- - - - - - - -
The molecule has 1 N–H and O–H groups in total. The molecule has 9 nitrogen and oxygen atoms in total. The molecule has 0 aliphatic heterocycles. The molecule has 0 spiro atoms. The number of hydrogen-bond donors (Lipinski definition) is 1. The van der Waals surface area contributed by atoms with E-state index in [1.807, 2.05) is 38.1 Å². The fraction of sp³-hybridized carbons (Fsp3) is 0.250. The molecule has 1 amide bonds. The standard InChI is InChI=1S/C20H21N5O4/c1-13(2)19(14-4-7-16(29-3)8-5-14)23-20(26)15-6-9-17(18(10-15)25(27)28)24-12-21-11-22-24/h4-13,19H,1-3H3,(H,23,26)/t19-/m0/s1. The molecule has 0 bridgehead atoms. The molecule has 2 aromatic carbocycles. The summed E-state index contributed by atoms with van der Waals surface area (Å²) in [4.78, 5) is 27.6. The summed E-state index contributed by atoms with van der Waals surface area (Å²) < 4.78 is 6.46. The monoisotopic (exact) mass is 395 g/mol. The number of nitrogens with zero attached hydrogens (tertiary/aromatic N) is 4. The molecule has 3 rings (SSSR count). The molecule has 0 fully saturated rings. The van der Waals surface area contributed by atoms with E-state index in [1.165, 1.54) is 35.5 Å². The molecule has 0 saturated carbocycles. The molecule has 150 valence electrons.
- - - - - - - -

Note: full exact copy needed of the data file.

The molecule has 1 N–H and O–H groups in total. The molecule has 9 nitrogen and oxygen atoms in total. The molecule has 0 aliphatic heterocycles. The molecule has 0 spiro atoms. The number of hydrogen-bond donors (Lipinski definition) is 1. The van der Waals surface area contributed by atoms with E-state index in [1.807, 2.05) is 38.1 Å². The fraction of sp³-hybridized carbons (Fsp3) is 0.250. The molecule has 1 amide bonds. The standard InChI is InChI=1S/C20H21N5O4/c1-13(2)19(14-4-7-16(29-3)8-5-14)23-20(26)15-6-9-17(18(10-15)25(27)28)24-12-21-11-22-24/h4-13,19H,1-3H3,(H,23,26)/t19-/m0/s1. The molecule has 0 bridgehead atoms. The molecule has 2 aromatic carbocycles. The summed E-state index contributed by atoms with van der Waals surface area (Å²) in [4.78, 5) is 27.6. The summed E-state index contributed by atoms with van der Waals surface area (Å²) < 4.78 is 6.46. The monoisotopic (exact) mass is 395 g/mol. The number of nitrogens with zero attached hydrogens (tertiary/aromatic N) is 4. The molecule has 3 rings (SSSR count). The molecule has 0 fully saturated rings. The van der Waals surface area contributed by atoms with E-state index in [1.165, 1.54) is 35.5 Å². The molecule has 0 saturated carbocycles. The molecule has 150 valence electrons.